Billy McFarland, the man behind the doomed Fyre Festival in 2017, was partially made a free man when he was released early from prison and transferred this week to a halfway house in Brooklyn, New York.
The 30-year-old still had another 14 months to serve on his six-year sentence for wire fraud after he duped investors out of $26 million over the disastrous festival that ended up serving pathetic cheese sandwiches to ticket holders while they were effectively stranded in The Bahamas.
One such investor is John Nemeth, who works as a director of a construction company in New York and says he lost $180,000 of his life savings by trusting McFarland. Nemeth tells Rolling Stone that it was “a joke” to learn that the failed entrepreneur was sprung out of prison early.
“The man should be in jail for the rest of his life; he ruined my life,” he says. “I’m never gonna recoup that money. He stole it. He has no business being out of jail. That’s what happens when you are born from rich parents and you can afford the best lawyers, but you can’t pay back the people that you’ve robbed.”
McFarland’s six-year sentence was already considered relatively light, as he was facing up to 40 years after pleading guilty to two counts of wire fraud, not to mention the extra time he faced for swindling $150,000 from customers in a separate ticket scam he had launched while he was out on bail.
“We know how the judicial system works,” shrugs one ticket holder who was involved in one of the lawsuits against McFarland. (The person requested anonymity.) “You have the right attorney, or you have somebody that knows somebody, and it’s the reason he gets six years instead of 20. I don’t know why he got a shorter sentence, but I definitely think it should have been more than six.”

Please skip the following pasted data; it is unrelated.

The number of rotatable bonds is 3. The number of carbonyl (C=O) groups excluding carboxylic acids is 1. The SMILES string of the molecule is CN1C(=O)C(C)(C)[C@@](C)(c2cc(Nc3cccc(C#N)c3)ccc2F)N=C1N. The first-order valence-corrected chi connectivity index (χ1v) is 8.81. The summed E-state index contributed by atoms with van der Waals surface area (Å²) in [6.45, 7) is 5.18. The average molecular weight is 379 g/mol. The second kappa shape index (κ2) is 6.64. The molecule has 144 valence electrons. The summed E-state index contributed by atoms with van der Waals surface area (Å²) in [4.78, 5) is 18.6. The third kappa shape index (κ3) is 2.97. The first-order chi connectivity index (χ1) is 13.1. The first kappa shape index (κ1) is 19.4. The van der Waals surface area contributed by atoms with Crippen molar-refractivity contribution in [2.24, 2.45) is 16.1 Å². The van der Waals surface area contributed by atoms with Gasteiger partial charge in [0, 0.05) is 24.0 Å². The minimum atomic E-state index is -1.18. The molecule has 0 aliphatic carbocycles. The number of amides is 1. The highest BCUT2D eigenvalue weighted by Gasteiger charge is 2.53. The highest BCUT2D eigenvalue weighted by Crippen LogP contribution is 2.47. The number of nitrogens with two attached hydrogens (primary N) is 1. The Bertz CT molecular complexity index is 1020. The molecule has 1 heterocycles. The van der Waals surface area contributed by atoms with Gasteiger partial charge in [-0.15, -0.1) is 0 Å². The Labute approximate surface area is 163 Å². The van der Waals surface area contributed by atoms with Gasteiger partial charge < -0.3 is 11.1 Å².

After being bounced around five different facilities since 2018, McFarland is expected to stay at a halfway house until August, according to records provided to Rolling Stone by the Bureau of Prisons.
The biggest question now is if McFarland will be able to repay the millions of dollars in restitution that he owes the 100 investors who sunk more than $27.4 million in his various ill-fated businesses. Moreso, how does the convicted serial entrepreneur plan on making such a large sum of money with such a tarnished reputation?
According to his lawyer, Jason Russo, McFarland is already hatching potential plans on how to “generate income,” putting together a team of professionals who will “brainstorm and come up with ideas in entertainment and other avenues.” “His sole priority and focus is how he can make these people whole and get their money back for them,” Russo said in a statement. “That’s what he’s been focusing on.”
Nemeth is skeptical of McFarland launching another business venture. “I hope that nobody invests in him,” he says, before adding, “but I hope that I get my money back.”